The Flinders Ranges. The steam hauled Ghan Express coming out of the gorge part of the Pichi Richi Pass near grazing sheep.

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License: Creative Commons - Attribution-No Derivatives
Author: denisbin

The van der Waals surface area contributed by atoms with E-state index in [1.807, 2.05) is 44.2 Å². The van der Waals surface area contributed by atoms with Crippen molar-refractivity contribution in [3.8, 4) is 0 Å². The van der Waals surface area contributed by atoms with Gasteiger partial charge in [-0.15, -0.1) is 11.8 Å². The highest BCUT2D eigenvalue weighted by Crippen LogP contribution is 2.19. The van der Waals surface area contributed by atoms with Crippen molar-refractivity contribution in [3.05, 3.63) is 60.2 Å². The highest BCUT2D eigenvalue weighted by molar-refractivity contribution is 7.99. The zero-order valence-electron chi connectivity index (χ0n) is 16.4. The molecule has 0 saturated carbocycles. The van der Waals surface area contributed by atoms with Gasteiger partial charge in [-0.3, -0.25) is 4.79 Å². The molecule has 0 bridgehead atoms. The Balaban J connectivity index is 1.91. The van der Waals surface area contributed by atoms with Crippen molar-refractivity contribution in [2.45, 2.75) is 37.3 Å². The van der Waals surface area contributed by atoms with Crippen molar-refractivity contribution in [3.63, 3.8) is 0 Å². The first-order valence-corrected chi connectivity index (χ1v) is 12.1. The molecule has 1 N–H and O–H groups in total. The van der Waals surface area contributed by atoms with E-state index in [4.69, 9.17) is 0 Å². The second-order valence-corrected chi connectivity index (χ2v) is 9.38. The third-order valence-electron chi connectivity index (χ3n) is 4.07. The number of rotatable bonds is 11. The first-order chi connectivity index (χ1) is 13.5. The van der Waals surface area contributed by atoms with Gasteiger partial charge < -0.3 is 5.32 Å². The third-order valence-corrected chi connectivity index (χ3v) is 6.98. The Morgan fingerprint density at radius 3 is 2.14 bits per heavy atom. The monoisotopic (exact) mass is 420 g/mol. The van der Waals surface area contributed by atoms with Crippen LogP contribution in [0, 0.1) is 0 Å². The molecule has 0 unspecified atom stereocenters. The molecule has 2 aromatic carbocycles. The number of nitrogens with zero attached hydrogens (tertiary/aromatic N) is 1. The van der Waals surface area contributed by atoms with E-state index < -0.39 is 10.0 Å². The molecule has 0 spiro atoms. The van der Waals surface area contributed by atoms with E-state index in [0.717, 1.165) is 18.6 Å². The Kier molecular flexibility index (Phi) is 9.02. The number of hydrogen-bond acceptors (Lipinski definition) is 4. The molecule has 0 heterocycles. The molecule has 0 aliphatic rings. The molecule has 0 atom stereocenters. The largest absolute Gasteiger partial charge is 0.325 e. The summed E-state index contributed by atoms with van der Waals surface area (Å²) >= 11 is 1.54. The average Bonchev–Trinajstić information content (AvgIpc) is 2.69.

Pichi Richi Railway. In 1878 work began on constructing the great Northern railway from Port Augusta through Pichi Richi Pass in the Flinders Ranges towards Quorn. In December 1881 a railway line was extended from Peterborough (then Petersburg) via Carrieton and Hammond to Quorn. This then provided a rail link between Adelaide/Port Adelaide and Port Augusta. The Great Northern Railway was extended from Quorn to Hawker and then Maree in 1883 and eventually Oodnadatta in 1891.It was then extended to Alice Springs in 1929 by the Commonwealth but although the Commonwealth promised a railway to Darwin when SA gave up its Northern Territory in 1911 the Commonwealth never built a railway via the Flinders Ranges to Darwin. But the Commonwealth did build another railway which was promised to Western Australia in 1901 as a condition of WA joining the Commonwealth of Australia. Work started on a railway across the Nullarbor from Port Augusta to Kalgoorlie in 1911 with it being completed in 1917. So from 1917 the Pichi Richi railway line conducted trains to Perth. This ceased in 1937 when a new direct railway line was completed from Adelaide to Port Augusta via the Adelaide Plains and from Port Pirie along the coast to Port Augusta. The Pichi Richi railway then lost much of its traffic but it still had the Ghan travelling up to Alice Springs once or twice a week. When the Great Northern Railway from Hawker to Marree was closed in 1957 the Ghan service used the new Leigh Creek railway line which connected at Leigh Creek to Marree and Oodnadatta. In 1972 the section from Stirling North through the Pichi Richi to Quorn also closed. The section from Peterborough to Quorn had closed in 1969. It was then that the Pichi Richi Railway was established by volunteers for a tourist service. The only town along the Pichi Richi Railway is Stirling North. It was originally called Minchin Wells as there were good water springs there. Local Aboriginal people camped there because of the water supply and in the 1850s the Sub-Protector of Aborigines Mr. Minchin met Aboriginal people there. All the bullock teams and drays heading into the Flinders Ranges or the Willochra Plains or to Horrocks Pass stopped at Minchin Wells for water. A stand pipe in the centre of the town was used to water stock and people. Camel teams left from here for Alice Springs and the north, and eventually trains stopped here for water for their steam engines once the Pichi Richi Pass railway was completed in 1879. The town was surveyed and laid out in 1859 on land taken from the leasehold of Robert Barr Smith and his brothers-in-law Sir Thomas Elder and Edward Stirling. Hence the name officially became Stirling North rather than Minchin Wells. About this time the first hotel opened in Stirling North, the John Bull Inn. Stirling North has primarily been a transportation centre with a water supply! More recently it has had the new Port Augusta Gaol in its vicinity. The original Port Augusta Goal opened at Stirling North around 1862.


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